Two violent incidents in Calgary show authorities are unlikely to charge doormen or mall security who injure citizens
The line between excessive force and public safety is a balancing act for many authority figures. This even includes security guards and nightclub doormen.
But two recent Calgary incidents show privately hired security personnel are unlikely to be charged when trying to subdue a potential threat, no matter how far they go. An expert for this article says this is because of changes to Canada’s Criminal Code and lower chances of conviction.
The revisions came into effect in March 2013. Before then, the two sections protected citizens from assault charges when faced with potential “death or grievous bodily harm.” Now it includes defense of a person (34) or property (35).
Issues of excessive force re-entered Calgary’s public conversation last Aug. 31, 2014 when cell phone footage —taken by witness Harmon Kandola — shows doormen repeatedly punching James Clement in the face — his head bouncing off the pavement after each blow.
“The video doesn’t show how vicious the beating actually was – it was horrible, it was savage,” witness Rocky Kandola, told the Calgary Sun in an article published on Sept. 3, 2014.
As of yet, the doormen have not been charged by Calgary Police, which said the case was under consultation with the Crown. Police would not talk further about the case. The CPS media line said they would not speak further about an ongoing investigation via phone.
According to a statement posted online by Jamesons Pub, Clement was harassing female patrons and attempting to start fights in the bar.
When being removed, the statement said that Clement began fighting the doormen, his friends had to restrain him and drag him out of the building. Clement returned 30 minutes later and began throwing punches at the doormen, at which point Kandola’s phone began recording.
Photo courtesy of YouTube screenshot
According to a phone interview with Clement two months later, he sustained nerve damage in his arm and leg, and is still suffering from sporadic headaches.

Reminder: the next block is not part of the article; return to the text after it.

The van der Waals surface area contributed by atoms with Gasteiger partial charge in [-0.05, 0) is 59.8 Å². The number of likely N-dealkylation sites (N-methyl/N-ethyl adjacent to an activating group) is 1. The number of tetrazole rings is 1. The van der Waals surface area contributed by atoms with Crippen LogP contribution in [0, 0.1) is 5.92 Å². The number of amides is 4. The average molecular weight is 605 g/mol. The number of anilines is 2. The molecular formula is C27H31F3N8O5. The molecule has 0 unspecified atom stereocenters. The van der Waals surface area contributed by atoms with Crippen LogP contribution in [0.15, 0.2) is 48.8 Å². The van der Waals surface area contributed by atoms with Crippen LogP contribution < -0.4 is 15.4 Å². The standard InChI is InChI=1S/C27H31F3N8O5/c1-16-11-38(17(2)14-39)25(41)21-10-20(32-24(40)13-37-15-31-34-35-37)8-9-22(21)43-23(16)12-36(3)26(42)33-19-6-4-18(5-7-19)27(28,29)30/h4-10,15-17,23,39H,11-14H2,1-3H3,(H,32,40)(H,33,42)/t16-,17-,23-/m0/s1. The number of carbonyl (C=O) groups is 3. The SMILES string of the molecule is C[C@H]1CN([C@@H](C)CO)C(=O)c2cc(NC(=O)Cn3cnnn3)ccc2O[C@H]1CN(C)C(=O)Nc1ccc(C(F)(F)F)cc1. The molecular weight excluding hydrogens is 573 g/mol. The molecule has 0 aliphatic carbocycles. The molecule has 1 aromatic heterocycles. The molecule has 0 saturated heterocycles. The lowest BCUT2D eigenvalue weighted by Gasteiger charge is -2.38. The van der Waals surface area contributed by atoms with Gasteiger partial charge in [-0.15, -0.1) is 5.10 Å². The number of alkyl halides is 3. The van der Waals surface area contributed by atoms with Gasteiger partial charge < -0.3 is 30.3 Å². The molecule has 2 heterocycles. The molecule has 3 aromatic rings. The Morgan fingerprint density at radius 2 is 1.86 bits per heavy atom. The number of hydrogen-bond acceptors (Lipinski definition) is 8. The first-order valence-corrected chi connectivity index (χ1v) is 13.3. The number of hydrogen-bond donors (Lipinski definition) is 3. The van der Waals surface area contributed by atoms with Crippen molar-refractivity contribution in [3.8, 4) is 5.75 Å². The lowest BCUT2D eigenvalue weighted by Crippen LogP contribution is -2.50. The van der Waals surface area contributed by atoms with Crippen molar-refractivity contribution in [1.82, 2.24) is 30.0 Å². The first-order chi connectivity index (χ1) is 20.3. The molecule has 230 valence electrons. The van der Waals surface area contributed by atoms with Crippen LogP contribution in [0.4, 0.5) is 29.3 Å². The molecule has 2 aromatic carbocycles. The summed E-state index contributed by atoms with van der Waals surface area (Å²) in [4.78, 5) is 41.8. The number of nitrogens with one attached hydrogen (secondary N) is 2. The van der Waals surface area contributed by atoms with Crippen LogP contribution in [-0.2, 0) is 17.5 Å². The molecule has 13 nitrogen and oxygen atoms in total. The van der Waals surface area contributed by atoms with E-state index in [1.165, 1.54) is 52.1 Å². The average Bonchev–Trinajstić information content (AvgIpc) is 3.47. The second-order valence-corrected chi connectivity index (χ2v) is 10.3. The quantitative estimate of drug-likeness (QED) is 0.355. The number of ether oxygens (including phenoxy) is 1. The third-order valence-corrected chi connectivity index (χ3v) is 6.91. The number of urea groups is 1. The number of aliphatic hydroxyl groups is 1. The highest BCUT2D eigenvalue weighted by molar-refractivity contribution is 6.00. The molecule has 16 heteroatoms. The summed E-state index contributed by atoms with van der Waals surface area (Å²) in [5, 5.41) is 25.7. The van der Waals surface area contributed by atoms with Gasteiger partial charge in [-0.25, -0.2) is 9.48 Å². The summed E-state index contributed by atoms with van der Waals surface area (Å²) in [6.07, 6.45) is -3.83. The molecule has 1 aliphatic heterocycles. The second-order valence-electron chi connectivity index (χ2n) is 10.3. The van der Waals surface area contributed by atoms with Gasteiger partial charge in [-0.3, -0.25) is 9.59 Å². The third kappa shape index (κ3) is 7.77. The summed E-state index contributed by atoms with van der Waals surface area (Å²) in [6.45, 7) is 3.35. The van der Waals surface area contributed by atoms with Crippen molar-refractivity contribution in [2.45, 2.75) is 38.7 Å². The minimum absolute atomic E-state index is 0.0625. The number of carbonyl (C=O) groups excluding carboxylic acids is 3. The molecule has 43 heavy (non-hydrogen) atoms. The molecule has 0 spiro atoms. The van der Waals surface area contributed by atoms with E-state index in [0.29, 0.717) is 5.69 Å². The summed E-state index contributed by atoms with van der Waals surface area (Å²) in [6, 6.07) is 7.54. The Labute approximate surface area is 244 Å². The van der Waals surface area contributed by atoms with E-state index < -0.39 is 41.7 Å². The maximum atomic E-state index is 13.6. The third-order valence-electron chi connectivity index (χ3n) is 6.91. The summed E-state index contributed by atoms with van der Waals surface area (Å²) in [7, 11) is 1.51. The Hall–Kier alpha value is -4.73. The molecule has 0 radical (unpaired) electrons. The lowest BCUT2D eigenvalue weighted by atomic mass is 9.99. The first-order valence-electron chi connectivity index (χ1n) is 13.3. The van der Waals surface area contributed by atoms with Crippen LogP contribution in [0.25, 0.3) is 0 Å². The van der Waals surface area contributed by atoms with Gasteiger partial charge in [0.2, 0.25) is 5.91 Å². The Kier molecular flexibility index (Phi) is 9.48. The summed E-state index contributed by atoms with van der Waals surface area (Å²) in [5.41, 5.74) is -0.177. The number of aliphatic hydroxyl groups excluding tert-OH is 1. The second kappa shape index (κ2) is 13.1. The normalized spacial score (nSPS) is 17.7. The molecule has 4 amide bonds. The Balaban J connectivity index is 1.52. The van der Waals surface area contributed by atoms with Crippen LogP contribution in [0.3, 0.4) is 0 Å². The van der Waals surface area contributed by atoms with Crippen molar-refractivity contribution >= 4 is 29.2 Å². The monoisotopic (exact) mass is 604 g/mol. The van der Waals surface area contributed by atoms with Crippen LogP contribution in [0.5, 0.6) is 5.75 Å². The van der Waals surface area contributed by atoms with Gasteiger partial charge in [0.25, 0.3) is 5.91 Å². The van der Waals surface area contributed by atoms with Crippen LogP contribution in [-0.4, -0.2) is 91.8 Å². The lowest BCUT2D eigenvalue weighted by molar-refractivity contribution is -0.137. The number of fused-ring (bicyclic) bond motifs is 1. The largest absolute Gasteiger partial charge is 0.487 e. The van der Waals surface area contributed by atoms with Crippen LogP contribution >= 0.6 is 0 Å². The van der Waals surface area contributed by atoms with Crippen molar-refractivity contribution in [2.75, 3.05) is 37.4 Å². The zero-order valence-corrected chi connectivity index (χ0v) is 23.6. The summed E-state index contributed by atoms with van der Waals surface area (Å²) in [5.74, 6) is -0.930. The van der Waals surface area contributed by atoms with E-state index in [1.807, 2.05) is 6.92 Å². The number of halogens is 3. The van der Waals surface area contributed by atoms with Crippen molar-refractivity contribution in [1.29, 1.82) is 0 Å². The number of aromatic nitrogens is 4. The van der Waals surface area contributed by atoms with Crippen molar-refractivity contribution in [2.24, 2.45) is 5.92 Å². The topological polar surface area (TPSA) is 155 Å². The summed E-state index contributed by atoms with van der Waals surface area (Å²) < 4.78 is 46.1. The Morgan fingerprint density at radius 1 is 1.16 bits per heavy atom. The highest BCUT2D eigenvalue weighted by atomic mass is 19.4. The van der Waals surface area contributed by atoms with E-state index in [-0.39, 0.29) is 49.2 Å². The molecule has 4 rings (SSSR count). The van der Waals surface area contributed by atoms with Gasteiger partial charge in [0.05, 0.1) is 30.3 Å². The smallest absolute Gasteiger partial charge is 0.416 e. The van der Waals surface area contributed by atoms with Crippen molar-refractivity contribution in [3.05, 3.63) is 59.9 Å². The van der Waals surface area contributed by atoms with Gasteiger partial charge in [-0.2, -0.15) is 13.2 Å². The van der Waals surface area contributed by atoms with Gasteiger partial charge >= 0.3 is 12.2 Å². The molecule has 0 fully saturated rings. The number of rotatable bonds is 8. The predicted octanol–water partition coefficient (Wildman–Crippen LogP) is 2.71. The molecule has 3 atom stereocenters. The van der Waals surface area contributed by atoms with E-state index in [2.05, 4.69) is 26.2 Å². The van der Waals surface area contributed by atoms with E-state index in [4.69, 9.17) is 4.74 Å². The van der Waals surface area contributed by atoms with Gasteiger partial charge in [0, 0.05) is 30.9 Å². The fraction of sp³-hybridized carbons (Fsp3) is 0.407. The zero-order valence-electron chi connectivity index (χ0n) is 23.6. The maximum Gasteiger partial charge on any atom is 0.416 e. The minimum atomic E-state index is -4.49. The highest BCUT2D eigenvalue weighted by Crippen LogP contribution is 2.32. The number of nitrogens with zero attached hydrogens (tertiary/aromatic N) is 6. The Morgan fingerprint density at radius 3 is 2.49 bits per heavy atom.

“I couldn’t leave the house for a month, “said Clement.
Despite the injuries Clement still suffers from, he said, “no one is accountable.”
“I just don’t understand why they don’t have training to handle people properly when they are aggravated and drunk,” said Clement. “First they over serve them, then they beat on them – it just makes no sense.”
After consulting professionals and knowing all of the possible options, Clement said he does plan to take legal action.
“I am meeting with a Calgary police constable this week. I’ve got two years to press charges so I just have to make sure all of my ducks are in a row first,” said Clement.
Jamesons’ statement said that when the police came to the scene they reviewed the security tape and said, “the doormen indeed acted in self-defense.”
It is unlikely that there will be charges, said Michelle Christopher, a criminal lawyer who teaches law at the University of Calgary. She said usually doormen and security guards are not charged because they have a strong defense through (Criminal Code) section 35 – defense of property.
“They can pretty much make out a case that the nature and proportionality of what they did in response to the use of threat, the use of force, or the threat of the use of force is reasonable,” said Christopher.
According to Christopher, the Crown only lays charges in these situations if there is a good chance of conviction.